One of the most popular rock and roll songs of all time has found itself the subject of an internal fight for a band.
The source of the dispute is none other than former President Donald Trump.
What Happened: When people around the world hear the anthem "Don’t Stop Believin’" they think of sporting events, karaoke or just a great rock tune.
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Released in 1981 on the album “Escape” from Sony Group Corp SONY owned Columbia Records, the song “Don’t Stop Believin’” is among the biggest hits from the band.
The song shares writing credits between Neal Schon (guitars), Jonathan Cain (keyboards) and Steve Perry (vocals).
Cain created the song with his bandmates based off of the support of his father inspiring him and telling him: “Don’t stop believin’, Jon.”
For years, members of Journey agreed not to get involved in politics.
But after a clip of Cain playing the Journey hit at a Mar-a-Lago event with Trump supporters including Congresswoman Marjorie Taylor Greene, Schon has sent a cease-and-desist letter to his bandmate that would prohibit the playing of Journey music at Trump events.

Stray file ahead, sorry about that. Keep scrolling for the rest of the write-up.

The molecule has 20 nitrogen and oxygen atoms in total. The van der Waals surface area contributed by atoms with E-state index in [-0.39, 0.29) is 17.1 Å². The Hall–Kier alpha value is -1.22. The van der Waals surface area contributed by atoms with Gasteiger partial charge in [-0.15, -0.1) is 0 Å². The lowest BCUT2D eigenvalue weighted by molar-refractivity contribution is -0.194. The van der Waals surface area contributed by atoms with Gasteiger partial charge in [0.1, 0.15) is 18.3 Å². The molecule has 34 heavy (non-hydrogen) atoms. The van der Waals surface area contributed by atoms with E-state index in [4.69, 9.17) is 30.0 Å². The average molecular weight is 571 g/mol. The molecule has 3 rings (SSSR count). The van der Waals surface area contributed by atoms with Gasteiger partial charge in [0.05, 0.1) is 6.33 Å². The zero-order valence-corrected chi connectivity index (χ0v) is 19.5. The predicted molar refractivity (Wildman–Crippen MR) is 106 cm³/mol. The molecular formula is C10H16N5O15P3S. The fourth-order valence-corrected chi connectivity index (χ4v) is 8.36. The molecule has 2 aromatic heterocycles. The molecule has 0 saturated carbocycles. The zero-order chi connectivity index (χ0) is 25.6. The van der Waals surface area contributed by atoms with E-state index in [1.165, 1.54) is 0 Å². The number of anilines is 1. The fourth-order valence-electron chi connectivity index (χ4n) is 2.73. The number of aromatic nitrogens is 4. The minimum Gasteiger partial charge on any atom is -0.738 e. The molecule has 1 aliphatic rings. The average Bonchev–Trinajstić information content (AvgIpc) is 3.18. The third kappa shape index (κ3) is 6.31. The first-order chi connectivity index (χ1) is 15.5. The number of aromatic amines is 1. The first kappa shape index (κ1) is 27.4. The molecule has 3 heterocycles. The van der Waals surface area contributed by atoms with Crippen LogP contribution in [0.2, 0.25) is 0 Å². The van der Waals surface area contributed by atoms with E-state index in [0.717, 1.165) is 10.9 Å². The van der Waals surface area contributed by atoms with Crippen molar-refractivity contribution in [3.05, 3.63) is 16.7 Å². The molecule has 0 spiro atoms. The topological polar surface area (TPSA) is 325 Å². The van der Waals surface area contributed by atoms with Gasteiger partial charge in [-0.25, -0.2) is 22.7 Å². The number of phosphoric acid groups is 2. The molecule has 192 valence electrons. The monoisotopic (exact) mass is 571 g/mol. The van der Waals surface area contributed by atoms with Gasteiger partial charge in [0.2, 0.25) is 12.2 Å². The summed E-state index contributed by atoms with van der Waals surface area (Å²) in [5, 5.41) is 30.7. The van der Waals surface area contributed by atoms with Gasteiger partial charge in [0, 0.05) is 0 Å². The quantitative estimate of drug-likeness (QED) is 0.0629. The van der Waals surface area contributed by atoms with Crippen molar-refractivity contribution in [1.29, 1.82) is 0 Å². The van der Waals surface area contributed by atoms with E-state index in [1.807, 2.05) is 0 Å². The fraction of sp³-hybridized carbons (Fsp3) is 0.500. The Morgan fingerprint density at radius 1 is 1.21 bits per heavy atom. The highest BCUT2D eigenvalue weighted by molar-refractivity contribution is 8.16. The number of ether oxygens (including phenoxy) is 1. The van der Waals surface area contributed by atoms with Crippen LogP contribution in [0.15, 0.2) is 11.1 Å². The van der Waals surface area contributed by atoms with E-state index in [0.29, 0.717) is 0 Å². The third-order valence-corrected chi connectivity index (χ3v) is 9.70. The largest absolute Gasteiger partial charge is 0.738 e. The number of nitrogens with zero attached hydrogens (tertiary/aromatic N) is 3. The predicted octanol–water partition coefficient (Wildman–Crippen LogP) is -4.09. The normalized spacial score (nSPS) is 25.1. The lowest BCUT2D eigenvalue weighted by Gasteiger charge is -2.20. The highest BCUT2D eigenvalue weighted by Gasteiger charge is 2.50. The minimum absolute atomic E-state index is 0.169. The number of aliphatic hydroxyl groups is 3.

“Although Mr. Cain is free to express his personal beliefs and associations, when he does that on behalf of Journey or for the band, such conduct is extremely deleterious to the Journey brand as it polarizes the band’s fans and outreach. Journey is not, and should not be, political,” the letter from Schon reads, as reported by the New York Post.
The letter states that Cain’s politics “should be his own personal business” and that Journey should not be used to promote that agenda.
“Mr. Cain has no right to use Journey for politics.”
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Why It’s Important: Trump, who is running for office again, tends to use songs at his political rallies without permission.
And the list of bands and artists who have sent him cease and desist letters is long, and includes artists such as Creedence Clearwater Revival lead singer John Fogerty, Linkin Park, Elton John and The Rolling Stones.
It’s of course worth noting that Cain’s wife, Paula White, is the former White House spiritual adviser to Trump.
The Post article states that the relationship between Schon and Cain has been tense for many years. In 2017, Schon said that it was best for Journey to stay neutral when it came to politics. Months after the interview where Schon said this, Cain visited Trump’s White House with the band’s singer and bassist and not Schon.
It appears that politics and bands don't always mix.
When it comes to politics and music, it might not be any way you want it. The feud between Schon and Cain could increase and lead to them going their separate ways or needing to reconcile and come to each other with open arms.
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